A call is made about a domestic dispute. A chase consisting of three units and a K-9 unit pursue after the suspect and lead to a dark wooded lot and an abandoned house, but no suspect is found so the group must take the loss.

"Usually if they're gone this long, they've gotten away," he says. "Too bad we can't get the helicopter out here. It has infrared and can detect body heat at night."

But after Mike settles back into his car after a long chase on foot and careful examination of the house and lot, he gets another call that a fight has been reported and the possible use of a weapon, a knife, is present. Mike is the first to make it to the neighborhood, which just happens to right across the street from where the boy was arrested earlier. Three guys and a girl are roaming about in the parking lot waving their hands and yelling. All talk to Mike at the same time. The other party, a man, has left and the police need to get him, they yell. It is obvious to Mike what has occurred; a drug deal gone bad. But, when he hears that a suspect has been stopped at the Hawthorne Road Bait & Tackle, Mike leaves the disgruntled people by telling them they need to go back into their home and that he will take care of things.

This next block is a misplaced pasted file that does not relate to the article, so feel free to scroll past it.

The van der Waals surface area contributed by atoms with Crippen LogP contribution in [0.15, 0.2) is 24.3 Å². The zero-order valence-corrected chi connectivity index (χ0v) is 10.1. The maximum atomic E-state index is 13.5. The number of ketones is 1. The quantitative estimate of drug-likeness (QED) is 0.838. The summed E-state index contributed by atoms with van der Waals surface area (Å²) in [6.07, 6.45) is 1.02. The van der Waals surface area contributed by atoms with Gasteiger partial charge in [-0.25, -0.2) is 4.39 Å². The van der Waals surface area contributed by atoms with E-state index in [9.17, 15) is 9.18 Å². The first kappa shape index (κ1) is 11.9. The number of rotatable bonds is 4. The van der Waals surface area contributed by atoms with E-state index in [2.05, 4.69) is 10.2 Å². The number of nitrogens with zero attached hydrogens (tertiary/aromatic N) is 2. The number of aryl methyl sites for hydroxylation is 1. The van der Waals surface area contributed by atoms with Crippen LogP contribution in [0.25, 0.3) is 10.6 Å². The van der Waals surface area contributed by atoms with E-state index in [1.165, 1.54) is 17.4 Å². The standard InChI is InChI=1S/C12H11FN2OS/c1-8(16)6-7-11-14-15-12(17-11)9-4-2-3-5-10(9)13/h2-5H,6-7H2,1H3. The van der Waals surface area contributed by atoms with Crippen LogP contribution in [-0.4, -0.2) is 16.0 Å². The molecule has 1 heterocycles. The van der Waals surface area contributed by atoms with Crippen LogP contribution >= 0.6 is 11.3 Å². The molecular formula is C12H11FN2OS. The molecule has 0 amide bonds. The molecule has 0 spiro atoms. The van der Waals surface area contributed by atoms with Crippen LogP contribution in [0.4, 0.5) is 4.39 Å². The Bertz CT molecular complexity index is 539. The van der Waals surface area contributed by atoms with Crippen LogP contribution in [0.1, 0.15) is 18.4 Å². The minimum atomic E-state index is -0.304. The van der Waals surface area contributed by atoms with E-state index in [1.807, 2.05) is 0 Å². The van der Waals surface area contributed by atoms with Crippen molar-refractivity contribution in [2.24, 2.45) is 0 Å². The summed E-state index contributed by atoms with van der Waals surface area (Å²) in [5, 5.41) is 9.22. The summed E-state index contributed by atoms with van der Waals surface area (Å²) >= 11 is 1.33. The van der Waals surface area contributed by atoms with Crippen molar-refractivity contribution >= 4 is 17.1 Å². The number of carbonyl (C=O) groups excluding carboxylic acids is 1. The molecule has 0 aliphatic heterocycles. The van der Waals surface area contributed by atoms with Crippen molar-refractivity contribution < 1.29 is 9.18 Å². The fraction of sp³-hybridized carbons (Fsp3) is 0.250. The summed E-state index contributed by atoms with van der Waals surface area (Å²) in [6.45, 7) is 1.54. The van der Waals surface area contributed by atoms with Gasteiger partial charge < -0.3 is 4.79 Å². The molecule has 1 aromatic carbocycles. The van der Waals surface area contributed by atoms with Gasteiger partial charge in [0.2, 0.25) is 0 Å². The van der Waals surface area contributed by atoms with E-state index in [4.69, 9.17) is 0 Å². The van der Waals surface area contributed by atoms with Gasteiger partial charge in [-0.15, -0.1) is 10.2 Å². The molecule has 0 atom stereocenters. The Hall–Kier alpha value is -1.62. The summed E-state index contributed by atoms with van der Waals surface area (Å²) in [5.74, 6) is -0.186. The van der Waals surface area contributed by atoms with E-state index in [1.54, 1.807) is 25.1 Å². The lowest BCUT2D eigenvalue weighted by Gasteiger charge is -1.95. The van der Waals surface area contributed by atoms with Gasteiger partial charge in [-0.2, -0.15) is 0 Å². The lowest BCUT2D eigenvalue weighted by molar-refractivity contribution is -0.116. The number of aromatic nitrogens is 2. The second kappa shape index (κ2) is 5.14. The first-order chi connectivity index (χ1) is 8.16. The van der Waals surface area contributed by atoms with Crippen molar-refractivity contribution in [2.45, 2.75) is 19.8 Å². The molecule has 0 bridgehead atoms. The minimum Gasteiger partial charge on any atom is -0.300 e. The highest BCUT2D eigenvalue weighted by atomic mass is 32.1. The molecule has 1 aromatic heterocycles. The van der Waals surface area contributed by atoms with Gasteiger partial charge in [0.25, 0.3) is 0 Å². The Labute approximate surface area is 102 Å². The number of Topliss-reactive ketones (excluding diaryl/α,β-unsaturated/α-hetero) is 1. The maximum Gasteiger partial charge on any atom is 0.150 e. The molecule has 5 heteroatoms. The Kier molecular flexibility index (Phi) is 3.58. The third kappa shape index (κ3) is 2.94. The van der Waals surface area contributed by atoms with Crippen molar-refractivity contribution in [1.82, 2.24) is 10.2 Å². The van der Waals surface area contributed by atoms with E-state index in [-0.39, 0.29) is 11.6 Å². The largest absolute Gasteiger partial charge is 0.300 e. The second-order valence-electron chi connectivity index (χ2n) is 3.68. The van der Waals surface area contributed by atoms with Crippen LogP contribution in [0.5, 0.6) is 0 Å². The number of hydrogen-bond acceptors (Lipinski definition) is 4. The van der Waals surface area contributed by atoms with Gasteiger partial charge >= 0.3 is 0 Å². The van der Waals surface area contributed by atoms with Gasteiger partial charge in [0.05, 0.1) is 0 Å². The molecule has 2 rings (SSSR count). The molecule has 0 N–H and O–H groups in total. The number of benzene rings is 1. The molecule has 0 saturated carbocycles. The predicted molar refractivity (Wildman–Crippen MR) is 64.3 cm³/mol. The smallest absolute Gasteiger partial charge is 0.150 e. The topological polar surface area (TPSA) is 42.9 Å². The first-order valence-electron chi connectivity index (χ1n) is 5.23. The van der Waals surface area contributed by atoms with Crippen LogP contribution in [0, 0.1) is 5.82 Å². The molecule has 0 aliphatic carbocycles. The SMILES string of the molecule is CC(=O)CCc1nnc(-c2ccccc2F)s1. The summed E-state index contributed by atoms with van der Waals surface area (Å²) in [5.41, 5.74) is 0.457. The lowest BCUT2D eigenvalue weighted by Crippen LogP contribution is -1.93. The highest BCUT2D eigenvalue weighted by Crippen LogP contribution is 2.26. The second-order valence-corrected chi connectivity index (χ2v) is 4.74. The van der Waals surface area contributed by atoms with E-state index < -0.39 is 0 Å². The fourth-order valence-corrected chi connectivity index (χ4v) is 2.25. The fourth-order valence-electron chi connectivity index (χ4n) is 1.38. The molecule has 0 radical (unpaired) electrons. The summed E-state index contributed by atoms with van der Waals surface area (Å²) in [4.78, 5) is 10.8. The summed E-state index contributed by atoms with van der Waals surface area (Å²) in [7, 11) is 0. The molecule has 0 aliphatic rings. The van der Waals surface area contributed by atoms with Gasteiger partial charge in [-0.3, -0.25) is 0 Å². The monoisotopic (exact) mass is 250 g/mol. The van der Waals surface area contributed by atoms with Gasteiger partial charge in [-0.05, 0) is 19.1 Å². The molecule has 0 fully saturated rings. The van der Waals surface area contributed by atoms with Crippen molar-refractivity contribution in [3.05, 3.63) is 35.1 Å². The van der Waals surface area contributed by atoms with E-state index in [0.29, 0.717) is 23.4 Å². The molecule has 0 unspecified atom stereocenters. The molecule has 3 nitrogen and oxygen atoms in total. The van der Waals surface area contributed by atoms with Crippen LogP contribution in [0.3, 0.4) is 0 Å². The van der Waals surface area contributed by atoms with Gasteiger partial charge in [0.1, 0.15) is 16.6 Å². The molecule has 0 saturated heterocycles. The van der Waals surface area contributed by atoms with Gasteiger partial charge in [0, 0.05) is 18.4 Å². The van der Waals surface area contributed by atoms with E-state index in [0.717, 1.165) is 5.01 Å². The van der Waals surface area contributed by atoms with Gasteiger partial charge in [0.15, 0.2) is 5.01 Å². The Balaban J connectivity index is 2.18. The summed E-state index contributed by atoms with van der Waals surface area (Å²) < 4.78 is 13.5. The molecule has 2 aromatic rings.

Mike pulls into the parking lot to greet four other officers standing and speaking with a suspect who has said yes, he was the other side of the fight. When Mike is brought up on what the suspect has said, two officers leave to return to their own zones. The suspect says that a verbal fight broke out between him and one of the other men. He felt he was in danger being the only one on his side, so he pulled hand-sized switch blade to protect himself as he left. But, no, he didn't want to press charges, he just wanted to go home.

"Where's that?" Mike asked "Where's your home?"

"Uh, over on, over there…" the man answered by swinging his long arms in a full motion around behind him and across the street.

"Why don't you know where you live? What's your name?" Mike quickly asked.